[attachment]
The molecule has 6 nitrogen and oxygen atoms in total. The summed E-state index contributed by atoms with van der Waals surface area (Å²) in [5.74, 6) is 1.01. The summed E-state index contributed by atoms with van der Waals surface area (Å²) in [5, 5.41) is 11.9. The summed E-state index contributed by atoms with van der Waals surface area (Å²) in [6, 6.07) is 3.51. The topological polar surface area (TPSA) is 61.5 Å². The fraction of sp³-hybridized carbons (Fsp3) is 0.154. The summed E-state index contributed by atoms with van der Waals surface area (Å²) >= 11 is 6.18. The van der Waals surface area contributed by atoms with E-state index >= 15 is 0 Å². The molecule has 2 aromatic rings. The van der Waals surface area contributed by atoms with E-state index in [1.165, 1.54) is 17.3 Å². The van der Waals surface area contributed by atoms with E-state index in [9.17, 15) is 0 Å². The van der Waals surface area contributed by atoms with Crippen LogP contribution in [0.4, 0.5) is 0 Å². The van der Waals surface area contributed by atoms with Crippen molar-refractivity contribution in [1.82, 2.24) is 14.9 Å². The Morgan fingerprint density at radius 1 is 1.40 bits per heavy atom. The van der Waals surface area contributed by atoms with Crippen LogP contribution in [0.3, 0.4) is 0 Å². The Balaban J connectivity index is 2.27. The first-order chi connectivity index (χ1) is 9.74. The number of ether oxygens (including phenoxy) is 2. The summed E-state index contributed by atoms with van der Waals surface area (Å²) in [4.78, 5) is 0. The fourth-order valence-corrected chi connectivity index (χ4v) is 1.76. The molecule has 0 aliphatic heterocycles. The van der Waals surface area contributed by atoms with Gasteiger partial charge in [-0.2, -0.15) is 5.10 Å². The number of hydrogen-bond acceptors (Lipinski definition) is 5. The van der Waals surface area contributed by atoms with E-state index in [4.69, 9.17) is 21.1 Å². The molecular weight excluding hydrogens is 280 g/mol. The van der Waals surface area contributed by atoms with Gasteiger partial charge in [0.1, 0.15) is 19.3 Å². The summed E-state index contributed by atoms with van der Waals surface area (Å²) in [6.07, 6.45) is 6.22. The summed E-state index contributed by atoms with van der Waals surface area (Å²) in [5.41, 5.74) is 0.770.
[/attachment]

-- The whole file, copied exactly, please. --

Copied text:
The molecule has 6 nitrogen and oxygen atoms in total. The summed E-state index contributed by atoms with van der Waals surface area (Å²) in [5.74, 6) is 1.01. The summed E-state index contributed by atoms with van der Waals surface area (Å²) in [5, 5.41) is 11.9. The summed E-state index contributed by atoms with van der Waals surface area (Å²) in [6, 6.07) is 3.51. The topological polar surface area (TPSA) is 61.5 Å². The fraction of sp³-hybridized carbons (Fsp3) is 0.154. The summed E-state index contributed by atoms with van der Waals surface area (Å²) >= 11 is 6.18. The van der Waals surface area contributed by atoms with E-state index >= 15 is 0 Å². The molecule has 2 aromatic rings. The van der Waals surface area contributed by atoms with E-state index in [1.165, 1.54) is 17.3 Å². The van der Waals surface area contributed by atoms with E-state index in [9.17, 15) is 0 Å². The van der Waals surface area contributed by atoms with Crippen LogP contribution in [0.4, 0.5) is 0 Å². The van der Waals surface area contributed by atoms with Crippen molar-refractivity contribution in [1.82, 2.24) is 14.9 Å². The Morgan fingerprint density at radius 1 is 1.40 bits per heavy atom. The van der Waals surface area contributed by atoms with Crippen LogP contribution in [0.3, 0.4) is 0 Å². The Balaban J connectivity index is 2.27. The first-order chi connectivity index (χ1) is 9.74. The number of ether oxygens (including phenoxy) is 2. The summed E-state index contributed by atoms with van der Waals surface area (Å²) in [4.78, 5) is 0. The fourth-order valence-corrected chi connectivity index (χ4v) is 1.76. The molecule has 0 aliphatic heterocycles. The van der Waals surface area contributed by atoms with Gasteiger partial charge in [-0.2, -0.15) is 5.10 Å². The number of hydrogen-bond acceptors (Lipinski definition) is 5. The van der Waals surface area contributed by atoms with E-state index in [4.69, 9.17) is 21.1 Å². The molecular weight excluding hydrogens is 280 g/mol. The van der Waals surface area contributed by atoms with Gasteiger partial charge in [0.1, 0.15) is 19.3 Å². The summed E-state index contributed by atoms with van der Waals surface area (Å²) in [6.07, 6.45) is 6.22. The summed E-state index contributed by atoms with van der Waals surface area (Å²) in [5.41, 5.74) is 0.770.